Back when I served as a noteworthy Lieutenant Governor of California in the 1990's, I remember a conversation I had with one of my punk-minded staffers. He had heard from my wife about my newfound interest in punk rock music and sought to indulge me about it (perhaps as a bold networking move). (Sharon has always been egging me on about developing actual hobbies, worried that I might become a dull automaton and let work become my life in general.) So I shot the breeze for a few minutes with this wide-eyed, faux-hawked lad and he asked me if I had been to any shows lately, to which I replied, "No, I can't neglect my constitutional duties: of presiding over the California State Senate, of attending some UC Regents meetings, of maintaining the quiet dignity of the Lieutenant Governor's office, etc."
After a few minutes worth of jibba jabba, the subject turned to a VHS video: Pennywise's "Home Movies." He told me about it being one of the most graphic, disturbing, even at times outright violent punk videos he's seen -- yet also the most representative of the experience of seeing a punk band. He didn't personally own a copy; he saw it at a friend's house, and by then it had been long out of print. Nonetheless, this prodigal son of a prominent California State Senator had stroked my fires of curiosity for "Home Movies" long enough such that when Epitaph Records announced that they'd re-release "Home Movies" on DVD, I became emboldened and gleefully exuberant to say the least. I loudly proclaimed: "Finally some old school Pennywise!" (IMHO, Land of the Free and From the Ashes were just embarassing to say the least.)
After a number of repeated viewings, I'd like to share some of my ruminations with you:
Home Movies is less of a music video than it is a documentary video. It's raw and unrefined -- the analog sound fuzziness remains from its VHS days, and some of it comes from hand-held cameras. Still, it's only about forty minutes long and there are only six complete live performances of songs -- obviously not the expansive live concert DVD. Since these songs aren't listed on the DVD case, I'll post them here:
Wouldn't It Be Nice
Every Single Day (video clip of rehearsal)
It's What You Do With It (video clip of rehearsal)
Even though it falls short of a music video, it more than excels as a straight-forward, band-authorized documentary video. The professionally shot live performances reveal all and hide nothing: every camera glance of the hard charging, guitar-riffing band is matched with the full on roughhousing of the crowd moshing and hurting each other, stage diving, and lounging around on stage belching out the songs in unison. One thing's for sure: audience participation is mandatory at a Pennywise show. Obviously, the band thrives on its interaction with its fans to the point where it just wouldn't be right to not document it. Usually you can't get this kind of footage from any ordinary DVD or any other punk DVD in general (save for Minor Threat's) without lots and lots of legal clearances, which doesn't happen a lot in today's litigious world. It's a refreshing view -- sweat, shoving, noxious odors, building steam, mangled bodies, and wrenched clothing in all.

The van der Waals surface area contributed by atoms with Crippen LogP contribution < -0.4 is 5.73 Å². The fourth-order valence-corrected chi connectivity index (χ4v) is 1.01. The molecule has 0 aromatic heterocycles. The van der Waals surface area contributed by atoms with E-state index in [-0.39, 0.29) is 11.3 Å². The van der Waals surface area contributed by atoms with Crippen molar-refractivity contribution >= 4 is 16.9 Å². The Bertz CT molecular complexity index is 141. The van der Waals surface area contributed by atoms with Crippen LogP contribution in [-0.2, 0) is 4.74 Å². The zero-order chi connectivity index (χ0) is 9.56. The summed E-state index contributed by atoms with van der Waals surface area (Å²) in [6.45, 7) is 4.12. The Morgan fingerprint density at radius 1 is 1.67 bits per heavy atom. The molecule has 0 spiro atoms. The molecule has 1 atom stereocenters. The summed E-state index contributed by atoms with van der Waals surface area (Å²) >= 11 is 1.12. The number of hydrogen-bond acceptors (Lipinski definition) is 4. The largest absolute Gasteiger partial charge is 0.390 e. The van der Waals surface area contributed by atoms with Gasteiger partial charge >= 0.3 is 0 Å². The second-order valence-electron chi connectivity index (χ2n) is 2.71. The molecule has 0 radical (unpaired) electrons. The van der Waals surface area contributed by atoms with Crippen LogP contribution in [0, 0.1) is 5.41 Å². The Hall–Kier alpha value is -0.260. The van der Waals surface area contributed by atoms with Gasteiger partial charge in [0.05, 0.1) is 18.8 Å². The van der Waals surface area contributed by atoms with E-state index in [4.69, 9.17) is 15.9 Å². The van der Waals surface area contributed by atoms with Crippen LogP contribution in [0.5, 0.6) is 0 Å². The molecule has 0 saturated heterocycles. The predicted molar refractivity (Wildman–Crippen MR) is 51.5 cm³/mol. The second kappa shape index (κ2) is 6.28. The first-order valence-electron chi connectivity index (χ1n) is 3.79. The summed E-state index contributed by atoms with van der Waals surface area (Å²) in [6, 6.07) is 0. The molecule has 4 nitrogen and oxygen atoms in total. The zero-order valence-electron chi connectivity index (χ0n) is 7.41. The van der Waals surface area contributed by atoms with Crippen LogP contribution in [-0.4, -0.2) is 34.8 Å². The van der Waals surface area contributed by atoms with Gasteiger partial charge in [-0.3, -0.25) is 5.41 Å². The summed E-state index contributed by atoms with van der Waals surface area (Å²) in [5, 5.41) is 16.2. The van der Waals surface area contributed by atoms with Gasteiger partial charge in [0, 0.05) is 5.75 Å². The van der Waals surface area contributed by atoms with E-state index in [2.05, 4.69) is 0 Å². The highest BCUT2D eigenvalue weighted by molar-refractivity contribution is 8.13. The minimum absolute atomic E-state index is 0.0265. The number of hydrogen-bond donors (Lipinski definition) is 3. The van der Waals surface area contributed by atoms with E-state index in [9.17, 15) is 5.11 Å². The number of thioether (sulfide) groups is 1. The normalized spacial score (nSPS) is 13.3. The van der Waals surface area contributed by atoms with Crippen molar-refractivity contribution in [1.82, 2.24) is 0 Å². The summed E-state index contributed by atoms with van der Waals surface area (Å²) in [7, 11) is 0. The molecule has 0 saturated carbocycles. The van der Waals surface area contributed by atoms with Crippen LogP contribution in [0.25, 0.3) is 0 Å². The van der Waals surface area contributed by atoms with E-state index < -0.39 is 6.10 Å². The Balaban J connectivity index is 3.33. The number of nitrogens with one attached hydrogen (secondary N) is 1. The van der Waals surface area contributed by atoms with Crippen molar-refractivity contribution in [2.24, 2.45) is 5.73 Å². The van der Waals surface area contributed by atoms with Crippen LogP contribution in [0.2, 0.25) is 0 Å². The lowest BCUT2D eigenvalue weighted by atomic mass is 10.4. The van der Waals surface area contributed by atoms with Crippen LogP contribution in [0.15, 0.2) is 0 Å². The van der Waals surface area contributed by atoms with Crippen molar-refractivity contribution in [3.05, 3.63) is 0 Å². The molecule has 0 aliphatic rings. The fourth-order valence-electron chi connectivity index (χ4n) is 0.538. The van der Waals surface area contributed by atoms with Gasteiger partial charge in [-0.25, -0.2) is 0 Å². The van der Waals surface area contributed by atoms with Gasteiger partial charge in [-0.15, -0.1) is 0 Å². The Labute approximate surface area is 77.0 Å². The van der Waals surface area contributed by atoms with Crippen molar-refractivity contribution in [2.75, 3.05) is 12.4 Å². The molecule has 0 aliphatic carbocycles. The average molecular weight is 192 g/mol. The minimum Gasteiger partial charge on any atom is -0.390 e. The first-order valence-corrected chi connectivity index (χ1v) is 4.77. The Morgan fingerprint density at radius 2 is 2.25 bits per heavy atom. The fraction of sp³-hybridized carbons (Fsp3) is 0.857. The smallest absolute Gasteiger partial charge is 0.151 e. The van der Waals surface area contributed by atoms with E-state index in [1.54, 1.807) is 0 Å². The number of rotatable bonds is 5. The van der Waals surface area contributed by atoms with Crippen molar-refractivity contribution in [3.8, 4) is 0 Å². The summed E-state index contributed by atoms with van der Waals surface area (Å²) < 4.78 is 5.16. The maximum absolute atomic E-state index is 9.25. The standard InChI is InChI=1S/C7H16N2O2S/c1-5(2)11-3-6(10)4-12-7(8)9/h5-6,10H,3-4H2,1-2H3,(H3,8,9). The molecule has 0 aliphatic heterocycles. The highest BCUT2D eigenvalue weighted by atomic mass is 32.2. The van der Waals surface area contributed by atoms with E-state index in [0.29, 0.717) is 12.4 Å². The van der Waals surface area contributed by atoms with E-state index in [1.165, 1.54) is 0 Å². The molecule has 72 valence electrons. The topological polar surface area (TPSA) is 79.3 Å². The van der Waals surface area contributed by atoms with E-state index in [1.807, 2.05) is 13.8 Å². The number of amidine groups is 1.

Nonetheless, the DVD really makes a turn for the noteworthy, the graphic and disturbing with the band footage. You get to see Fletcher Dragge's infamous "Treatments," his innocent little pranks on the band and assorted roadies that easily border on outright sadism. You get to see some footage of the crowd getting out of control -- and reflect on how easily an innocent kinda-docile mosh pit can turn into a full-on violent brawl with bodies flailing, fists flying and some intentional bruising. There's a scene where the brawl takes a turn for the band, where some of the bodies knock over pieces of drummer Byron McMackin's drum set-up, but still Byron continues pounding away while others help put back the drum set-up as the fights continue a few feet away. Towards the end of the video, as the credits are rolling, you get to see singer Jim Lindberg violently shove to the floor some white-power skinhead making the Hitler salute while standing on stage with the band. Further augmenting the gross-out factor, you get to see random shots of Fletcher vomiting on other people, intentionally.
Still, there are some non-threatening scenes of band footage: band members in the van on the road, running to their motel suites, chilling with each other after shows, showing off their practice space in a large steel storage container, etc. Those new to the band get to see the original bassist Jason Matthew Thirsk -- memories that should hold new emotional significance for the band. But those scenes are interspersed as few and far between, as Fletcher's manic "Treatments" upon the unsuspecting take the stage.
Hence, this is a great DVD for those that love the old school Pennywise and want to revive memories of the old-school days and those that can't enough of the shock-value of Fletcher's antics. And, yes, there's some male nudity. (Yes, a great classy way to end a punk DVD review.)